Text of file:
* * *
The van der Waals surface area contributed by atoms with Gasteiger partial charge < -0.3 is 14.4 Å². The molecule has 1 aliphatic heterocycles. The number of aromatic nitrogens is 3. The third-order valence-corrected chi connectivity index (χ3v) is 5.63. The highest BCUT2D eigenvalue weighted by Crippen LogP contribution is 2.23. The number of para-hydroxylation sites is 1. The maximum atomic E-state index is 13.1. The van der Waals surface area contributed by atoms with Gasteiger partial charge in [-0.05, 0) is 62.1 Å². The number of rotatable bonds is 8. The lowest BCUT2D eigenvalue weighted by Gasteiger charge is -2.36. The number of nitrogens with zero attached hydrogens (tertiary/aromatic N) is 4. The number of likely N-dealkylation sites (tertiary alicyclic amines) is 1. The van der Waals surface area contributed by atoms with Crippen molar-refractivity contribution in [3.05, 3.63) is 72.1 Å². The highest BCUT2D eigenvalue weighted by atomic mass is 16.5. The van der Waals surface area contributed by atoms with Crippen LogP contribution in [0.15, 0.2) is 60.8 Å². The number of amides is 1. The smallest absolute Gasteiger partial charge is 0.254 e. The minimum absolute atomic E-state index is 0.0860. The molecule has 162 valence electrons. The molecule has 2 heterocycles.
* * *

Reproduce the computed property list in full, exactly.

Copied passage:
The van der Waals surface area contributed by atoms with Gasteiger partial charge < -0.3 is 14.4 Å². The molecule has 1 aliphatic heterocycles. The number of aromatic nitrogens is 3. The third-order valence-corrected chi connectivity index (χ3v) is 5.63. The highest BCUT2D eigenvalue weighted by Crippen LogP contribution is 2.23. The number of para-hydroxylation sites is 1. The maximum atomic E-state index is 13.1. The van der Waals surface area contributed by atoms with Gasteiger partial charge in [-0.05, 0) is 62.1 Å². The number of rotatable bonds is 8. The lowest BCUT2D eigenvalue weighted by Gasteiger charge is -2.36. The number of nitrogens with zero attached hydrogens (tertiary/aromatic N) is 4. The number of likely N-dealkylation sites (tertiary alicyclic amines) is 1. The van der Waals surface area contributed by atoms with Crippen molar-refractivity contribution in [3.05, 3.63) is 72.1 Å². The highest BCUT2D eigenvalue weighted by atomic mass is 16.5. The van der Waals surface area contributed by atoms with Crippen LogP contribution in [0.15, 0.2) is 60.8 Å². The number of amides is 1. The smallest absolute Gasteiger partial charge is 0.254 e. The minimum absolute atomic E-state index is 0.0860. The molecule has 162 valence electrons. The molecule has 2 heterocycles.